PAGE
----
Maybe the next generation of coworkers will be bully-free (since there's so much smart anti-bullying education
out there now)—let's hope so. But for all of us grown-ups already 10, 20 or more years invested in our jobs and careers, there are still plenty of bullies around. And while the office bully might not push you into the mud and steal your lunch money, or give you an atomic wedgie in the bathroom during recess, they can be just as nefarious as the Simpson's ur-bully Nelson Muntz.
Think I'm overstating the problem? Bullying is serious enough that 24 states have laws on the books regarding office bullying, and can cause serious stress—and its related health consequences—to those who are bullied. “Workplace bullying is like domestic abuse without the physical violence,” Garie Namie, founder of the Workplace Bullying Institute in Bellingham, Washington told Prevention
magazine. This behavior can happen in any job, but it's most common in already high-stress careers like law, health care and sales.
Office and workplace bullies are, unfortunately, common enough that author Jill Brooke wrote a whole book about how to deal with them. "The Need to Say 'No': How to Be Bullish and Not Be Bullied
" covers the various kinds of dominating types you might find in a work environment, and offers practical ways to deal with them.
Saying no to them is a strong and empowering first step that will let you become the captain of your own ship (bullies like to drive their ships as well as others'—don't let them). She says (in the video below): "The most important thing about saying no is the following: Good people are often guilted or bullied into saying yes to many things because these bulls in the bullpens of life are trying to get people to do things for them—so they can do other things. By saying yes to things and being accommodating, it is robbing YOU of the time to think, perfect, and most importantly practice, which is the raw material of success." And that means, according to Brooke, that you should be cherrypicking what you say yes to. "Bullies respond to resistance, so don't say yes, say no," advises Brooke.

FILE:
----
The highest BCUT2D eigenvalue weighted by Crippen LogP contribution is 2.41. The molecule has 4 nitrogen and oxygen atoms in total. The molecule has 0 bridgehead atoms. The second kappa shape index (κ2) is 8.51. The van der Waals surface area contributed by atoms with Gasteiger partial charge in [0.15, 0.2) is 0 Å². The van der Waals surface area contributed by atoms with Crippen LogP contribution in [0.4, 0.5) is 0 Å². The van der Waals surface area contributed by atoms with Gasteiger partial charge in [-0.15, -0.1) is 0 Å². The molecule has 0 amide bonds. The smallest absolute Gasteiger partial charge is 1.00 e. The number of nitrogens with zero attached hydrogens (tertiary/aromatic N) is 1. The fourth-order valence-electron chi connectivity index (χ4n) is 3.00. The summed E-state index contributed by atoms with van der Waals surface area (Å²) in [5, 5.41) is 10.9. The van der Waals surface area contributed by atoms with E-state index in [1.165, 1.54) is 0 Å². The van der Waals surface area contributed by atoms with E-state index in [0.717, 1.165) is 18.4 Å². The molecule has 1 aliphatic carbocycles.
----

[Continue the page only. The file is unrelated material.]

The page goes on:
Other ways to deal with bullies include not giving them ammunition to use against you; remain neutral and don't volunteer personal information. Don't be passive or show emotion (within reason); as Brooke says above, bullies respect resistance more than friendliness—don't bother trying to get on their good side, they will just use and betray you or not respect you. Don't dismiss a bully or ignore them and do your best to 'nip it in the bud' by responding calmly, but forcefully, the first time they attempt to bully you. Keep calm, set boundaries, and keep a record of the abuse.
And the obvious solution—going to HR? It depends. If your company has a specific bullying policy, then they might be of help, but if not, a Workplace Bullying Institute survey
indicates that in almost 70% of cases, human resources didn't—our coudn't—deal with a workplace bully effectively. Since the majority of bullies tend to be managers and bosses, HR might not have much power to change their ways.
"Because of fierce competition, people have become Darwinian. [But we should be] building teams based on love, not fear," says Brooke. Now only if we could convince the bullies of that idea.
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